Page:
Utility Week

Utility Week 1st November 2013

Utility Week - authoritative, impartial and essential reading for senior people within utilities, regulators and government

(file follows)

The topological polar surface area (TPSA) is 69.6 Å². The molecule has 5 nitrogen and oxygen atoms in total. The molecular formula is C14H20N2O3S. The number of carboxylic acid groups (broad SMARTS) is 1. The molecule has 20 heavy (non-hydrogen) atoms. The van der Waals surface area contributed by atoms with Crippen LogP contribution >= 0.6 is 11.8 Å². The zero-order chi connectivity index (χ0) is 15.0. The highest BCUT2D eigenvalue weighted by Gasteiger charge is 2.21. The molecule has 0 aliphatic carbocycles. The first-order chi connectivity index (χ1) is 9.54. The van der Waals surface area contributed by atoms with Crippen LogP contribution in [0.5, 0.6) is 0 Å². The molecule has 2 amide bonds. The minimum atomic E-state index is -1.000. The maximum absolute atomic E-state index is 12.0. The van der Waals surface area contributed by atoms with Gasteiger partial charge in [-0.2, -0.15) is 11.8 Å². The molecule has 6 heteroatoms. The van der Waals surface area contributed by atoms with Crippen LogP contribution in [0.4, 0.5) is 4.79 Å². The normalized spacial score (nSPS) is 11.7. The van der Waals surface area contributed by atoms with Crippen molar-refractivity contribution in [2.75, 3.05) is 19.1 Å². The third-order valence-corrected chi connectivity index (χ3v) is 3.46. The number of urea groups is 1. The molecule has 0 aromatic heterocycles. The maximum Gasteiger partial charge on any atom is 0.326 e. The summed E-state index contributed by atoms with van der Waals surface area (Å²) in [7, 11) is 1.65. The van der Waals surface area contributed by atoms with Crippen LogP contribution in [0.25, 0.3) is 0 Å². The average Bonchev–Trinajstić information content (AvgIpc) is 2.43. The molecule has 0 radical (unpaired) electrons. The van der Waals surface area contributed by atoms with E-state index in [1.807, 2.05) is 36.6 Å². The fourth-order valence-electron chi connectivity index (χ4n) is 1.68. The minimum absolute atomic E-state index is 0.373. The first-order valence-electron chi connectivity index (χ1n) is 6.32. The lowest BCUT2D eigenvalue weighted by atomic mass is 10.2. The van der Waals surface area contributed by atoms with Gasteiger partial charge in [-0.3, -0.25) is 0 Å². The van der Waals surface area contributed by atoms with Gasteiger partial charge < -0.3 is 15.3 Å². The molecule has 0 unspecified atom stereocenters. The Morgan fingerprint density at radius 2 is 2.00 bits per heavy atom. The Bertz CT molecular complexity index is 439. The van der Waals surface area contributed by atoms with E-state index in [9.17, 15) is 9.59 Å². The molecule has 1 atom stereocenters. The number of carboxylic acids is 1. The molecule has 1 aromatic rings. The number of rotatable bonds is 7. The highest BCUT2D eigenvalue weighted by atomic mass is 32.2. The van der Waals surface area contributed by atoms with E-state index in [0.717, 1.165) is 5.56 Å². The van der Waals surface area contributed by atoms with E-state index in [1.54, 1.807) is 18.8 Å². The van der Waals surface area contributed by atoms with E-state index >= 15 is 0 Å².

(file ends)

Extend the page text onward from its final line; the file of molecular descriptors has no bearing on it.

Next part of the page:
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Seven days... National media story by NUMBERS Chinese firm bidding for Eggborough Who's talking true on costs? Chinese energy giant Meiya Power, a subsidiary of China General Nuclear Power Group (CGNPG), is bidding for the 2GW Eggborough coal-fired power station in North Yorkshire. The Telegraph British Gas profits from customer surplus Energy giant British Gas is siphoning off millions of pounds of extra profits annually by keeping hold of money owed to former customers who have built up credit on their accounts. The Observer Energy giants avoiding paying UK tax While Britons face soaring energy costs, firms such as Scotia Gas avoid millions in tax. It's perfectly legal and, say critics, "absolutely shocking". Scotia Gas, 50 per cent of which is owned by SSE, the energy giant which is about to put its prices up by more than 8 per cent, has avoided an estimated £72.5 million in tax. UK Power Networks and Electricity North West, responsible for running large sections of Britain's electricity network, have both saved more than £30 million. The Independent on Sunday 4.5 million Number of customers behind on their utility bills, according to the Debt Advisory Centre 4 | 1st - 7th November 2013 | UTILITY WEEK As energy executives were called up before Parliament to explain their prices this week, Ofgem data cast doubt on claims by the suppliers that wholesale costs were driving increases. 1.7% Rise in wholesale energy costs in the past year, according to Ofgem models 7% The wholesale cost increase Scottish Power reported as it hiked prices last week £95 The rolling average net margin the regulator thinks energy suppliers are taking Green and social levies are a 'stealth poll tax' Green and social levies placed onto consumers' energy bills are a "stealth poll tax", MPs have heard. Eon UK chief executive Tony Cocker told the Energy and Climate Change Select Committee on Tuesday that environmental and social levies placed on consumer bills were "regressive" and "would be better funded through general taxation". He said the prime minister and energy secretary could "at a stroke" reduce energy bills by £60 a year by removing them. SSE managing director William Morris agreed changes were needed to the Energy Company Obligation (Eco). He told MPs it should be removed from bills or Eco should be extended to "take the pain away from consumers". Morris said Eco costs could increase to more than £100 per household per year as the costs ramp up ahead of the March 2015 deadline. "The power industry could be nationalised and financed with cheap government debt – although efficiency would suffer" The Financial Times calls for a 'perestroika' of the energy industry When questioned on the competitiveness of the energy market, Cocker and Morris said the sector was competitive, with the Eon UK boss calling for a Competition Commission review to help prove the case. Guy Johnson, external affairs director at Npower, agreed the UK energy market was competitive. He claimed that UK gas and electricity prices were the second and fourth cheapest in the EU, respectively. However, Stephen Fitzpatrick, founder and managing director of Ovo Energy, said that competition in the UK sector was not working, which was proven by the large regional market share of each of the suppliers. He accused the big six of "loading" the cost of social obligations onto standard tariffs, while active switchers were either "won back" or enticed with loss-leading tariffs. MB £1bn Intergen's proposed investment in two new gas-fired power plants, for which it awarded the contract to Siemens this week.

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